No, sometimes it don't matter what you do. They die.
I don't think anything happens to us by accident....and for whatever reason, the Universe conspired to put you with that patient for that time.
Someone once told me, there ain't no such thing as a good death. Expected, not expected, 'easy', 'peaceful', or 'hard-fought'....it is hard to deal with. It sucks. Young, old, whatever. [Having said that, the closer the patient is to our own age, the more we're faced with the reality that it could be 'us.' I know.] It hurts. You grieve in whatever way most works for you.
You were meant to be with that patient in their final moments. Medical interventions may sometimes be futile, but caring never ever is. You cared.
Jun 1, '09
The charge nurse doesn't assign patients to us.
I firmly believe we get the patients we do because God wants us to have them because he knows we can help each other.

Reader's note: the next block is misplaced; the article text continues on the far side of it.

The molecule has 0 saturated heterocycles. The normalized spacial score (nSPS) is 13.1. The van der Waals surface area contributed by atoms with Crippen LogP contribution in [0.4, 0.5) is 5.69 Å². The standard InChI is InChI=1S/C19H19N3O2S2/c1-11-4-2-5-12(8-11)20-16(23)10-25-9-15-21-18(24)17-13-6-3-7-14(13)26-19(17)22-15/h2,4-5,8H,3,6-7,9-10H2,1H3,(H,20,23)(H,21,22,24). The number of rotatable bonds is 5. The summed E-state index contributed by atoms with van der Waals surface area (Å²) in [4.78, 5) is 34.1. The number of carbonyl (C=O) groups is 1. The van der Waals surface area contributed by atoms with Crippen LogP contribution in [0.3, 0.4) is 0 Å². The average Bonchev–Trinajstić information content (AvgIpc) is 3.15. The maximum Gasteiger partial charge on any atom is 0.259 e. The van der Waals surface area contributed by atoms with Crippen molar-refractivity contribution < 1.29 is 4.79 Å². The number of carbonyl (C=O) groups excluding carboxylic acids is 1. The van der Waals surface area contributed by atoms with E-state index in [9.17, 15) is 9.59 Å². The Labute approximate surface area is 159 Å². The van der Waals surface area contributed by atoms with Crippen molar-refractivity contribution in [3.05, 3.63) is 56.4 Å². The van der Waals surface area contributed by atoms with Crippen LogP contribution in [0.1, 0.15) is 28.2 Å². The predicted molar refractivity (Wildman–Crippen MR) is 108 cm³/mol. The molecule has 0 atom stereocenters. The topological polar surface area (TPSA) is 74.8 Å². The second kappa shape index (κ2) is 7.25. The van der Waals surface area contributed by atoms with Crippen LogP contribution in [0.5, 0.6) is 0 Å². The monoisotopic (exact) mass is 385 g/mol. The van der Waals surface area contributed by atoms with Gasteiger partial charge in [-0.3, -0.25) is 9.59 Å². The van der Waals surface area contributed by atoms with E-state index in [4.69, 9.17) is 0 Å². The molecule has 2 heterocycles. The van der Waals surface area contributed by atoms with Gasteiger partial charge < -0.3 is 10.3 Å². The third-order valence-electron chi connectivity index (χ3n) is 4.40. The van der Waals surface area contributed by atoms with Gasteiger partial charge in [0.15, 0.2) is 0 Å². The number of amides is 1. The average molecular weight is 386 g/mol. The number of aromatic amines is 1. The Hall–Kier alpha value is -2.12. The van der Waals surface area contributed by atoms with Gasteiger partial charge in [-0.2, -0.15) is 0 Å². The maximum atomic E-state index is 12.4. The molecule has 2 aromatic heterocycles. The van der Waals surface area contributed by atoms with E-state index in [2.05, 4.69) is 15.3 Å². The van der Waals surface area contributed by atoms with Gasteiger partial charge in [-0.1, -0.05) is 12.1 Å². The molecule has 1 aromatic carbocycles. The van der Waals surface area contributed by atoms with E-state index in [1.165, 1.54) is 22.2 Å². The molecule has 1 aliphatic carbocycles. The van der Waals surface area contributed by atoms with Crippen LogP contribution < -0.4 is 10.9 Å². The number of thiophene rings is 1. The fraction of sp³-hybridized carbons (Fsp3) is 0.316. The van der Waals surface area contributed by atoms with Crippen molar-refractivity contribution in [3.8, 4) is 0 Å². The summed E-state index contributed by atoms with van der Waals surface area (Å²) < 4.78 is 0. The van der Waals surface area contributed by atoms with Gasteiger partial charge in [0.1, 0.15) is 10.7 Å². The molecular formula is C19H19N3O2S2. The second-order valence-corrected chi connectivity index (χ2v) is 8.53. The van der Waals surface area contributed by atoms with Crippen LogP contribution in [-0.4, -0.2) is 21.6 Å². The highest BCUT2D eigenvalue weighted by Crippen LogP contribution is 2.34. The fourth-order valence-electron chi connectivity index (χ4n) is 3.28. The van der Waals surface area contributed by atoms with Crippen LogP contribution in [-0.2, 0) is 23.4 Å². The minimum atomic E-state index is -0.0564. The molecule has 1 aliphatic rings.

Sometimes we help the patients (and families) and sometimes they help us
Jun 1, '09
Thank you....all of your comments remind me of why I am entering into this profession....and I actually have a couple of tears right now...thanks!
Jun 2, '09
Thanks y'all. I'm feeling a little better today (even though I picked up an extra 4 hours and stayed on over for 2 hours more because we were simply swamped - Monday Night Madness!!)
I guess I keep coming back to the thought that when I took report on the patient, one glance at the vitals/labs and one quick assessment was all it took me to come to the conclusion that "Dang! I doubt the patient will live to see day shift"...
... but once the I took over care and the patient became my assignment, that thought hardly entered my mind. I got down to brass tacks - what's the sat? Let's get another ABG and see if the pO2 and pH have gotten better or worse. Suction the ETT (and record the frothy, pink output). Recheck a CXR. Monitor BP. Adjust pressors. Call the doc, see if we can add another pressor. Note I/O. Titrate sedation. How's the perfusion? What about warmed fluid infusion...